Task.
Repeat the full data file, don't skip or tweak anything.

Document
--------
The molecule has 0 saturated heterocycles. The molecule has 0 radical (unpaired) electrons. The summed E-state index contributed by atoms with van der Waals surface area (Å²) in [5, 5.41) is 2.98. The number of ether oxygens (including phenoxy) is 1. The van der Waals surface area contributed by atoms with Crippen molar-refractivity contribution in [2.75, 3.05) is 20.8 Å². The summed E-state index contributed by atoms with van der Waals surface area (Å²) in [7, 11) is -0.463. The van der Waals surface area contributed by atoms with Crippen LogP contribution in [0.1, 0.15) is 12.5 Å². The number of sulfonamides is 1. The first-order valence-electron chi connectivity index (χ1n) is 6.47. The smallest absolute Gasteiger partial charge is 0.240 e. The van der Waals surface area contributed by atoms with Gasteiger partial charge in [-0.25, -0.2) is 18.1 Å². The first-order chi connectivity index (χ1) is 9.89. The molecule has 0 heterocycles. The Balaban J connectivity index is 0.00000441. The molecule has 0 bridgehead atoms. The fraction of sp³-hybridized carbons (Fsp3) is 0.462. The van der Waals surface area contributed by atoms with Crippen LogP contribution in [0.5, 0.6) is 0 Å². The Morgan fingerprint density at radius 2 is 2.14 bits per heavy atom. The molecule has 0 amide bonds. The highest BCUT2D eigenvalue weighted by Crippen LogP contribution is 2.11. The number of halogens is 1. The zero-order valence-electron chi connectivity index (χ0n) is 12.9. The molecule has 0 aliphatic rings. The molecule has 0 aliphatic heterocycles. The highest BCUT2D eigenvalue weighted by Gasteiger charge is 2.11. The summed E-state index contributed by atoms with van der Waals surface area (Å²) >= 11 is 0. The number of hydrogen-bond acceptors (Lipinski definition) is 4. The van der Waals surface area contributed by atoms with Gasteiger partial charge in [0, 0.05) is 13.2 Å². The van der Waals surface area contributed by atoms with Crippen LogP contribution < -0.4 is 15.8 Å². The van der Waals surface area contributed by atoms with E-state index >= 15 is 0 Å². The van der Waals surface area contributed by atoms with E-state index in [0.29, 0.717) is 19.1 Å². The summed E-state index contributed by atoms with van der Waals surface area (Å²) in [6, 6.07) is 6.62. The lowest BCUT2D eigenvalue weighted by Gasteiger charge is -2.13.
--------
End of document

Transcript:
The molecule has 0 saturated heterocycles. The molecule has 0 radical (unpaired) electrons. The summed E-state index contributed by atoms with van der Waals surface area (Å²) in [5, 5.41) is 2.98. The number of ether oxygens (including phenoxy) is 1. The van der Waals surface area contributed by atoms with Crippen molar-refractivity contribution in [2.75, 3.05) is 20.8 Å². The summed E-state index contributed by atoms with van der Waals surface area (Å²) in [7, 11) is -0.463. The van der Waals surface area contributed by atoms with Crippen LogP contribution in [0.1, 0.15) is 12.5 Å². The number of sulfonamides is 1. The first-order valence-electron chi connectivity index (χ1n) is 6.47. The smallest absolute Gasteiger partial charge is 0.240 e. The van der Waals surface area contributed by atoms with Gasteiger partial charge in [-0.25, -0.2) is 18.1 Å². The first-order chi connectivity index (χ1) is 9.89. The molecule has 0 heterocycles. The Balaban J connectivity index is 0.00000441. The molecule has 0 bridgehead atoms. The fraction of sp³-hybridized carbons (Fsp3) is 0.462. The van der Waals surface area contributed by atoms with Crippen LogP contribution in [0.5, 0.6) is 0 Å². The Morgan fingerprint density at radius 2 is 2.14 bits per heavy atom. The molecule has 0 amide bonds. The highest BCUT2D eigenvalue weighted by Crippen LogP contribution is 2.11. The number of halogens is 1. The zero-order valence-electron chi connectivity index (χ0n) is 12.9. The molecule has 0 aliphatic rings. The molecule has 0 aliphatic heterocycles. The highest BCUT2D eigenvalue weighted by Gasteiger charge is 2.11. The summed E-state index contributed by atoms with van der Waals surface area (Å²) >= 11 is 0. The number of hydrogen-bond acceptors (Lipinski definition) is 4. The van der Waals surface area contributed by atoms with Gasteiger partial charge in [0, 0.05) is 13.2 Å². The van der Waals surface area contributed by atoms with Crippen LogP contribution < -0.4 is 15.8 Å². The van der Waals surface area contributed by atoms with E-state index >= 15 is 0 Å². The van der Waals surface area contributed by atoms with E-state index in [0.29, 0.717) is 19.1 Å². The summed E-state index contributed by atoms with van der Waals surface area (Å²) in [6, 6.07) is 6.62. The lowest BCUT2D eigenvalue weighted by Gasteiger charge is -2.13.